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Santiago Del Estero: Demonstrators Blockade Highway Because Of Mine Pollution In Río Hondo River

Published by MAC on 2007-02-14


Santiago del Estero: Demonstrators Blockade Highway Because of Mine Pollution in Río Hondo River

14th February 2007

Residents of Santiago del Estero province, Argentina, today blockaded transit on the National Route 9, near the border of the neighboring province of Tucumán, demanding an end to pollution affecting the waters that empty into the Río Hondo river reservoir. The protest was set up by surprise, a day earlier than had been announced, and police from both provinces and hundreds of vehicles and local authorities were caught in the blockade.

The demonstrators, among them neighbours of Río Hondo and environmental groups from the province, demanded solutions to the severe contamination which the reservoir has suffered. They complained of a lack of resolution on the part of the national Secretary of Environment, although a petition had been delivered last December regarding the impact of industrial wastes on the reservoir and the rivers Dulce and Salí.

The Public Ombudsperson of the province of Santiago del Estero, Darío Alarcón, revealed some days earlier that a technical report of the National Commission of Atomic Energy (CNEA) determined that the waters of the Río Hondo dam, its tributaries, and rivers in some parts of Tucumán contain heavy metals above normal levels. According to the report, traces of selenium, arsenic, lead, mercury, zinc, cobalt, molybdenum, copper, silver, nickel and magnesium, among other elements, have been detected.

The Federation of Non Governmental Organizations of Tucumán, which is supporting the demands of the Santiagueños, attributes the presence of these metals to the mining activities of the Bajo La Alumbrera open pit copper/gold mine. This multinational mining company is carrying out operations in neighboring Catamarca province, but the minerals extracted are transported, by pipeline, to Tucumán, where an initial treatment is made before transporting them finally by train to a shipping port in the province of Santa Fe.

Confirmation That Mine Has Contaminated Water Sources in the North
By Julio Rodríguez, Santiago del Estero, Argentina, 8 February 2007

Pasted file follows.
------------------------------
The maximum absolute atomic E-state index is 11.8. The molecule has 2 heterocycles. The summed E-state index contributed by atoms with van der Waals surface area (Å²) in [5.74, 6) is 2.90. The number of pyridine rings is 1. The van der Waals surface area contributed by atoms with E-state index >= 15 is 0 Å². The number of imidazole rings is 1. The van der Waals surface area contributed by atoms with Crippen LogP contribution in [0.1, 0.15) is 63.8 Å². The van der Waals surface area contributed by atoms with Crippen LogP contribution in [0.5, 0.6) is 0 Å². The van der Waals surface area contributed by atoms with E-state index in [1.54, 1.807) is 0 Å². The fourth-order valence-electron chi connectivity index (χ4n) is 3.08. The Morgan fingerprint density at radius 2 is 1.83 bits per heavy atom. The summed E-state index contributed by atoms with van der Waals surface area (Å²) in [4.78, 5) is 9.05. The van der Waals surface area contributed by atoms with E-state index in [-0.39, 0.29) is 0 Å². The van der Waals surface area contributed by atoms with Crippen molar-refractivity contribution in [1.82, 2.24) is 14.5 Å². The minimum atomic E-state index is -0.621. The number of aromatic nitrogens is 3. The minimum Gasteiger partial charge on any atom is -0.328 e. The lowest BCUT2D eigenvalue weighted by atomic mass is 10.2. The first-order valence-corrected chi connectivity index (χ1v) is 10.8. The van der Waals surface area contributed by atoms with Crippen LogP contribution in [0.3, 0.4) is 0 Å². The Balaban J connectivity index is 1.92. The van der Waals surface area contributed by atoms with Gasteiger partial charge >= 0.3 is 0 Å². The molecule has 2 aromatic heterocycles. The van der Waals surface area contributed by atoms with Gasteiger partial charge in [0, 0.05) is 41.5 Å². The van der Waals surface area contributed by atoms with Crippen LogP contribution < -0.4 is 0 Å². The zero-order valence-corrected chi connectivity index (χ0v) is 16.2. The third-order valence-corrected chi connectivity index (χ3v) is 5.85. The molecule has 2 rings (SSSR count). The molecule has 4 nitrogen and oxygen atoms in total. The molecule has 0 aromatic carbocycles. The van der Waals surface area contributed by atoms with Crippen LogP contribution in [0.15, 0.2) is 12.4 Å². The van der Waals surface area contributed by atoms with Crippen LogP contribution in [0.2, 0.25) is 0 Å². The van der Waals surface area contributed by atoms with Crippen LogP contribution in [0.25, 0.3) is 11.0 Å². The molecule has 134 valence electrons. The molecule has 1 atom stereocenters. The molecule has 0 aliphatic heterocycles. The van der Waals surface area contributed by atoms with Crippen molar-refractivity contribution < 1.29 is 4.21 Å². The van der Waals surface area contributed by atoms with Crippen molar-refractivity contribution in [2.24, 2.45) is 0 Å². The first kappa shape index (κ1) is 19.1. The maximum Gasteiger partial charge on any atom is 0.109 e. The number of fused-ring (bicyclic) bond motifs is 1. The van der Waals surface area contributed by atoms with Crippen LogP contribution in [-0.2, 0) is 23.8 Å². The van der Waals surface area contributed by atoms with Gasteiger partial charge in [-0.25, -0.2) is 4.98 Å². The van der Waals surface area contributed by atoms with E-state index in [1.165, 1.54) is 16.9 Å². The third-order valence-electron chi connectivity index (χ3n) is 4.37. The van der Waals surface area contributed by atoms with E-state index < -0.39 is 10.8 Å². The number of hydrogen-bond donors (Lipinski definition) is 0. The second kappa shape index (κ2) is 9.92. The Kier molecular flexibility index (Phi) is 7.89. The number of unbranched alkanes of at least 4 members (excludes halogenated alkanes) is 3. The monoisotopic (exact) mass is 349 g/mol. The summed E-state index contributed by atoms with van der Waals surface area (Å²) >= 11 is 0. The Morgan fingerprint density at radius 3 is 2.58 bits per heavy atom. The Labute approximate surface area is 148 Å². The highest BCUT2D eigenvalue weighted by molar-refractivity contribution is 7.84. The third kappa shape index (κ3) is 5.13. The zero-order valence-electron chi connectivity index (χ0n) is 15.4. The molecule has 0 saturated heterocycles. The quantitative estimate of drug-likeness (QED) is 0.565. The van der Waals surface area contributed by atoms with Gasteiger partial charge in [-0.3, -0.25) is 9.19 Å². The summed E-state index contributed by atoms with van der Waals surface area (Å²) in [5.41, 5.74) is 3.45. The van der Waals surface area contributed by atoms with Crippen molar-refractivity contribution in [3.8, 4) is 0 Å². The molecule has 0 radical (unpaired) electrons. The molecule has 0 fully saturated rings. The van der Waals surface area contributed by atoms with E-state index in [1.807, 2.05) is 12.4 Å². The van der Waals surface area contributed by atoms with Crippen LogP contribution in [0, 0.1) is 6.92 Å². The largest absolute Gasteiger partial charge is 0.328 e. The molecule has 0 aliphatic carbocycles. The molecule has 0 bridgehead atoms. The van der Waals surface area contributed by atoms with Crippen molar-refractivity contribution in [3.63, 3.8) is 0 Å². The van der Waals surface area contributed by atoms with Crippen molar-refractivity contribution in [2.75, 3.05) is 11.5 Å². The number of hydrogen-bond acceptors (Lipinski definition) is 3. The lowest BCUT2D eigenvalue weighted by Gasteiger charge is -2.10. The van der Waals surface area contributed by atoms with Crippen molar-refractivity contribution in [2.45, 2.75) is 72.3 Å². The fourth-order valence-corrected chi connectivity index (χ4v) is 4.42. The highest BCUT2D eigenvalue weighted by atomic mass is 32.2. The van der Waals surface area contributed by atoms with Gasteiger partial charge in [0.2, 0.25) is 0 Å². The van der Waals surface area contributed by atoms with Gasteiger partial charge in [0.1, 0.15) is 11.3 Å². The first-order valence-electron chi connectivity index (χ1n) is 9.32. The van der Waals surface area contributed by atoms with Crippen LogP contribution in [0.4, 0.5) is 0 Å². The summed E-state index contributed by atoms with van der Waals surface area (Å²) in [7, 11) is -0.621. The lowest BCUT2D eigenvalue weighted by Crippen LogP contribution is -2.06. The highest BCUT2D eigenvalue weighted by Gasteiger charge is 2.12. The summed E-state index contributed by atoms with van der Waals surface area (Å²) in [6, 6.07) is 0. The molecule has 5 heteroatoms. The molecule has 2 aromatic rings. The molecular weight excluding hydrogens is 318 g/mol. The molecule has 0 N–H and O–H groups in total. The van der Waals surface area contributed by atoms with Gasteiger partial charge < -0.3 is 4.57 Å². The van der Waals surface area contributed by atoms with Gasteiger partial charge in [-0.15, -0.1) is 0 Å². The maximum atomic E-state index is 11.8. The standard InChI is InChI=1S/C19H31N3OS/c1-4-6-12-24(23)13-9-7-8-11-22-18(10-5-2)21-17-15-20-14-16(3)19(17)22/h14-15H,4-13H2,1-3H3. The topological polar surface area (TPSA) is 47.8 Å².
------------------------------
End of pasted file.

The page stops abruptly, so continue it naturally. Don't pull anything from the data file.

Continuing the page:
Studies carried out in waters of dammed portions of the river Río Hondo have provided evidence that the basin of the Salí - Dulce rivers is contaminated by wastes emitted by the Bajo La Alumbrera mine.

"Studies carried out by the National Commission of Atomic Energy (CNEA) and the Federation of Non Governmental Environmental Organizations of Tucuman provience are a call for attention. The findings of contamination, in this case, of sources of drinking water, confirms previous studies carried out in the reservoir of the Río Hondo river and in lake Mar Chiquita," said the Public Ombudsperson of Santiago del Estero, Darío Alarcón to Clarin newspaper. The official has filed legal complaints about the process of contamination of the river basin and the Río Hondo reservoir. Now he is filing complaints against the mining company and other Tucumán companies in Federal courts.

A recent report by the company responsible for the hydroelectric plant of Las Termas of Río Hondo "demonstrates the increasing nature of the contamination of the basin, in its higher, lower and middle reaches, showing growing evidence of heavy metals such as lead, cadmium and other elements," added the official.

At the same time, Raúl Mentz, director of Provincial Relations of Minera Alumbrera, explained to the Clarín that the mineral ore concentrate which is transported by a mineral pipeline "consists of 28% copper, .0025% gold, .0006% silver, 28% iron pyrite, 32% sulfur, 2% aluminum, 8% silica, and some 2% which we call remains or traces. There is no cobalt nor strontium like we are accused." Mentz admits that wastewater effluents are discharged into the DP2 chanell in Tucumán, but that "they do not enter into the Salí-Dulce basin, but yes, they reach the reservoir of the river Río Hondo," although in levels that are acceptable or normal for non-toxic minerals.

The multinational company Xstrata is carrying out the mining operations in this largest and most important mine in Argentina, and has been under question by environmentalist organizations for some time.

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